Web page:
It turned out to make more sense if we wrote together, to bridge the cognitive and internet worlds. And that was that.
The 'Hacks' collection are quite eclectic in their topics, if you could write another, any topic, what would it be?
I admit I thought about a few gag answers for this, but I'm going to be sensible.
When we wrote Mind Hacks we believed that research on the brain and mind was about to burst through into the mainstream, and I think we judged that correctly.
At the moment, methods of persuasion feel that important to me, from Douglas Rushkoff's _Coercion_, his Technologies of Persuasion course and Captology, to NLP, neuromarketing, the various seduction books, cults and so on. Of course there's psychology (especially automaticity), school education, methods of torture, advertising, biofeedback, business negotiating, Getting Things Done (persuasion applied to yourself)...
And it feels like these methods are coming up in the press, being used on people, showing themselves in self-help books.
I'd like to write Persuasive Hacks, giving clear instructions for wielding the whole range of these technologies and techniques. Not entirely moral, perhaps, but it could open some eyes too.
Which is your favourite mind hack?
Do I have to keep to 1? I love all of Chapter 10 because it's about automaticity, and how people are unknowingly influenced to walk slowly, say, or be impatient by the words and images that they see.
I like everything with timings or that deals with the way our attention is allocated, because those hacks let me identify the feeling of being tugged by a flashing light when I'm walking down the street or when I miss an icon on my desktop because there's a fancy one right next to it. I can (and do http://interconnected.org/notes/ 2006/02/mindhacks/) put those ideas into practice in interaction design.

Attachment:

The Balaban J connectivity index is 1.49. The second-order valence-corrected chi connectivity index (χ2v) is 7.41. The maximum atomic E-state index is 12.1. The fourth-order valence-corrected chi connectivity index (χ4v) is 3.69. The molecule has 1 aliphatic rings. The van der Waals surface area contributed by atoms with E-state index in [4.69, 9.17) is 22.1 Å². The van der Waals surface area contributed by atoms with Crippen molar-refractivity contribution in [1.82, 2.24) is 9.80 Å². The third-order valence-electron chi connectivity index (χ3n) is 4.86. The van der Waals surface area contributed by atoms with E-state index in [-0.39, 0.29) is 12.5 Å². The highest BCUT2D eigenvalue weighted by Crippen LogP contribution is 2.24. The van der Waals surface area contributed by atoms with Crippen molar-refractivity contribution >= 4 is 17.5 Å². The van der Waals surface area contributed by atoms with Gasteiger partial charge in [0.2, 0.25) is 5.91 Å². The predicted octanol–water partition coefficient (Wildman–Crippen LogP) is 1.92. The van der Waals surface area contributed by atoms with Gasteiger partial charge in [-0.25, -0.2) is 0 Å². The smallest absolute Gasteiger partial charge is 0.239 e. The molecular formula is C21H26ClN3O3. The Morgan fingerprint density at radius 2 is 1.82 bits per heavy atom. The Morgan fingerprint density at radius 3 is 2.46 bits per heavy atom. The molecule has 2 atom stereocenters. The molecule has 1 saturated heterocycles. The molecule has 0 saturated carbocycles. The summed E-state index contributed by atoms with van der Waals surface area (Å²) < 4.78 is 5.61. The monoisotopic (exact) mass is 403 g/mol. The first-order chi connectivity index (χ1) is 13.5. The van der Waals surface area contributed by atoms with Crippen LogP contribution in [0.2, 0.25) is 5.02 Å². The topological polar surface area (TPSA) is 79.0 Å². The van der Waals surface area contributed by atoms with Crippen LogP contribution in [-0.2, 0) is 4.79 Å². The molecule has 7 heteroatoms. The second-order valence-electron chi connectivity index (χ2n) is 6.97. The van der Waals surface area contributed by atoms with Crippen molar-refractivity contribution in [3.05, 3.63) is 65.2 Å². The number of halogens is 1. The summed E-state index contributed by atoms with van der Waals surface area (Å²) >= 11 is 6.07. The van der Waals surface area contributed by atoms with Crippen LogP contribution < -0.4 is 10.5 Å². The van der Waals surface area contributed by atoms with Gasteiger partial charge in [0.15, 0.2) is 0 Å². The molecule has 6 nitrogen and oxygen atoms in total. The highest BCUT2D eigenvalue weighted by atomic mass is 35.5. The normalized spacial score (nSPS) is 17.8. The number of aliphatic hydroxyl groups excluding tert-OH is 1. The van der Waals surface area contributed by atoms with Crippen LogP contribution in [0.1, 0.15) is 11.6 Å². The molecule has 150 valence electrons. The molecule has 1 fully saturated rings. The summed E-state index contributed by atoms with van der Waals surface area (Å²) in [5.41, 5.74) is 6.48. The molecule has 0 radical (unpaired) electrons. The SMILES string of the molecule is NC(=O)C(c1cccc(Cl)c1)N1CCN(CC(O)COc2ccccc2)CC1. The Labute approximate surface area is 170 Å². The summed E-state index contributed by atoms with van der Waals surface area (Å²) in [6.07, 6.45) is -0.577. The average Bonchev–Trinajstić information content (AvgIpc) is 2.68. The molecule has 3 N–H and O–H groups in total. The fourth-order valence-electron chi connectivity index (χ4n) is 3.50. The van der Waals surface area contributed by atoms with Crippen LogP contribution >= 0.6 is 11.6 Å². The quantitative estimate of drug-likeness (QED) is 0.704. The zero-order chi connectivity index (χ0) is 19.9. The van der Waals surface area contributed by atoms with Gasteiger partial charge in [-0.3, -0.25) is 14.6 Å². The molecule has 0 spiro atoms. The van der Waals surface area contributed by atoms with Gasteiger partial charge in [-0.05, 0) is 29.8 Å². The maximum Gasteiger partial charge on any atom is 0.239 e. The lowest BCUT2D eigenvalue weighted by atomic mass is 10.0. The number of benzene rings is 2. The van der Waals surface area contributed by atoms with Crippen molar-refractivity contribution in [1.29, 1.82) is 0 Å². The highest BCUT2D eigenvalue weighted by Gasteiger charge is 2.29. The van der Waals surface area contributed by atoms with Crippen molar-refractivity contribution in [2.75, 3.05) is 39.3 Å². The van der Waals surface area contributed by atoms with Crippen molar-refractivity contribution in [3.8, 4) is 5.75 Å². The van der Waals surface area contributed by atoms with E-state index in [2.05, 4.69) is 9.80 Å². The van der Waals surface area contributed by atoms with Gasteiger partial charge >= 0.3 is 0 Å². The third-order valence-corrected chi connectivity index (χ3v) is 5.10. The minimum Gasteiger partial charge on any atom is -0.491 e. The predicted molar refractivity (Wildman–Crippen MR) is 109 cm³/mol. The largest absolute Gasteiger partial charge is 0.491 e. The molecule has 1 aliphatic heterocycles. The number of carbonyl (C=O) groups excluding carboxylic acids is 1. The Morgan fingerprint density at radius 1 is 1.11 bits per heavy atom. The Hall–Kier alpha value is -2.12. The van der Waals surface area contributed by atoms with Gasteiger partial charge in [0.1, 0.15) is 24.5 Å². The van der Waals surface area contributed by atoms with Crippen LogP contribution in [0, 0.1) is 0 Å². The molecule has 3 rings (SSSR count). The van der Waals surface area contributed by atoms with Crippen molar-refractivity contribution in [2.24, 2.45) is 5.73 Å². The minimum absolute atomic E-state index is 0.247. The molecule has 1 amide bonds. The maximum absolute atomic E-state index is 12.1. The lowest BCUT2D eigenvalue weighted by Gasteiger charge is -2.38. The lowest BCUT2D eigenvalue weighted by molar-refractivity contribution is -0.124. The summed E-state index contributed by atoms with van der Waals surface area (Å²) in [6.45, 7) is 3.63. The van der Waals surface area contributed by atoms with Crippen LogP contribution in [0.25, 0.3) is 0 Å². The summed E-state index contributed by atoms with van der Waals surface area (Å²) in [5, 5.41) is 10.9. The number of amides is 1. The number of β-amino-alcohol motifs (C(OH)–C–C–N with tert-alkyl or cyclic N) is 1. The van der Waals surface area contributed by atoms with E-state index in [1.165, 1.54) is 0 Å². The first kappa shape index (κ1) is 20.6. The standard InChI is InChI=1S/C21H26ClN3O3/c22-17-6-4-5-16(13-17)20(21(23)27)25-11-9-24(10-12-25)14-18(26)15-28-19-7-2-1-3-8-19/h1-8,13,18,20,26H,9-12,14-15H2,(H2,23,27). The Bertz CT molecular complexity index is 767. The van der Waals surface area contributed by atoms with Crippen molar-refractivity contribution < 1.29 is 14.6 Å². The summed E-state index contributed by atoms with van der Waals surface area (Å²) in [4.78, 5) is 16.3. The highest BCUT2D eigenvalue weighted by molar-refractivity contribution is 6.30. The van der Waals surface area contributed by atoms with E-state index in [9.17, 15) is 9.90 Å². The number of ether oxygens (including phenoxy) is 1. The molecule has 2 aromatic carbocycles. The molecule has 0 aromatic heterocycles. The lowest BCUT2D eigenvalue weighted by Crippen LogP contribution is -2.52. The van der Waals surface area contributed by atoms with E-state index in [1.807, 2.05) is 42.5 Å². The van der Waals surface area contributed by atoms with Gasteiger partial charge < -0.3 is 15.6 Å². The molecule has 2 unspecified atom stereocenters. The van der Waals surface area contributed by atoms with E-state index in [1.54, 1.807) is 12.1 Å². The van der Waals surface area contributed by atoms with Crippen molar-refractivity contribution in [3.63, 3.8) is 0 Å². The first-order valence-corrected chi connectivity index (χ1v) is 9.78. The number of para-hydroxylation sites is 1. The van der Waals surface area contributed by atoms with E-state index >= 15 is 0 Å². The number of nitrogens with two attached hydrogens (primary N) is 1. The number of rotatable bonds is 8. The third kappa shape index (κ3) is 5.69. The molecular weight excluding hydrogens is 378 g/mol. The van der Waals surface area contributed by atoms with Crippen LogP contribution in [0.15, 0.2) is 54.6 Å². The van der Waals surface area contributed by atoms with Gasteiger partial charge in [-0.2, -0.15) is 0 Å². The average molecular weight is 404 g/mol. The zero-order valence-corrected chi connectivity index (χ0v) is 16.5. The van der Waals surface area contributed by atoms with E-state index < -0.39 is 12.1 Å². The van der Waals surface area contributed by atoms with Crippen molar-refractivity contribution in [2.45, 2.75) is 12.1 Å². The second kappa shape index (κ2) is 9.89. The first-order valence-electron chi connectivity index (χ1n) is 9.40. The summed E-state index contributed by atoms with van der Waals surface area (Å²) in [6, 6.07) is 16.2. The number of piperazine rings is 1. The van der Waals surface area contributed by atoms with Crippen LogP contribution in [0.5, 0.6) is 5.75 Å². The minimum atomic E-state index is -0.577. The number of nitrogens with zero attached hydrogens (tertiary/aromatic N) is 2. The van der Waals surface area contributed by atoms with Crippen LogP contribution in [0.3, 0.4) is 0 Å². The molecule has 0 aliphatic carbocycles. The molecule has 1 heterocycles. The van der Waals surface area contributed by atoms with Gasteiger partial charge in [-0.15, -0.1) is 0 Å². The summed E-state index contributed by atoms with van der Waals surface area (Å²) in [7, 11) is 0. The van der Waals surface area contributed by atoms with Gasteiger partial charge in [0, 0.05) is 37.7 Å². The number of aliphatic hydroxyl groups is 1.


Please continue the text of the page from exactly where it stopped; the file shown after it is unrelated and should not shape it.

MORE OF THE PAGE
But I guess my favourite is Hack #56, Don't Go There. It's about responding to stimuli that can appear from either direction. I didn't believe the paper when I read it, so I went and did an experiment on the street opposite my house. I watched cars going past and tapped my left or right knee depending on whether they were blue or red.
And when the cars came from the left or right, it interfered with my knee tapping, even though I knew each car's direction was unimportant! It actually did feel harder! It was as the paper said, and I could feel the edges of the grooves of my cognition.
So it's a tiny thing, but it's what makes the hacks most real for me. My own little moment of finding-out.
Reading or writing, which do you prefer?
I love reading - cheesy sci-fi and philosophy mainly - and I love the ideas that come from that. But writing is harder (I run a short fiction website too http://masochuticon.com) and when, rarely, I'm able to express what I mean, the feeling is magical.
What books do you have in your toilet?
If you were accidentally locked in a toilet for hours, what one book would you have with you?
It would have to be Ursula Le Guin's collection of short stories _The Birthday of the World_, in particular the novella at the end _Paradises Lost_.
It's a story about a generation ship--a space-ship whose journey is so long that people are born and die aboard. And, she asks, what beliefs and changes unfold from the fact you are always contained, and always in transit. As with all of Le Guin's writing, it's beautiful and you can spend hours thinking about every line.
I first read this book on a 4 day train ride, on my own, after my iPod and laptop had both run down, and I was sleep deprived, subsisting on Tic Tacs and Coke. That the topic of the story met my situation so well was synchronicity itself.
I would hope that I would escape the toilet in somewhat less than 4 days, and definitely sooner than 6 generations, but there's enough packed into _Paradises Lost_ to keep me going for a very long time.
Plus the edition I have is large size with many pages and good quality paper, so if desperate I could eat it.
Matthew Knight with thanks to Matt Webb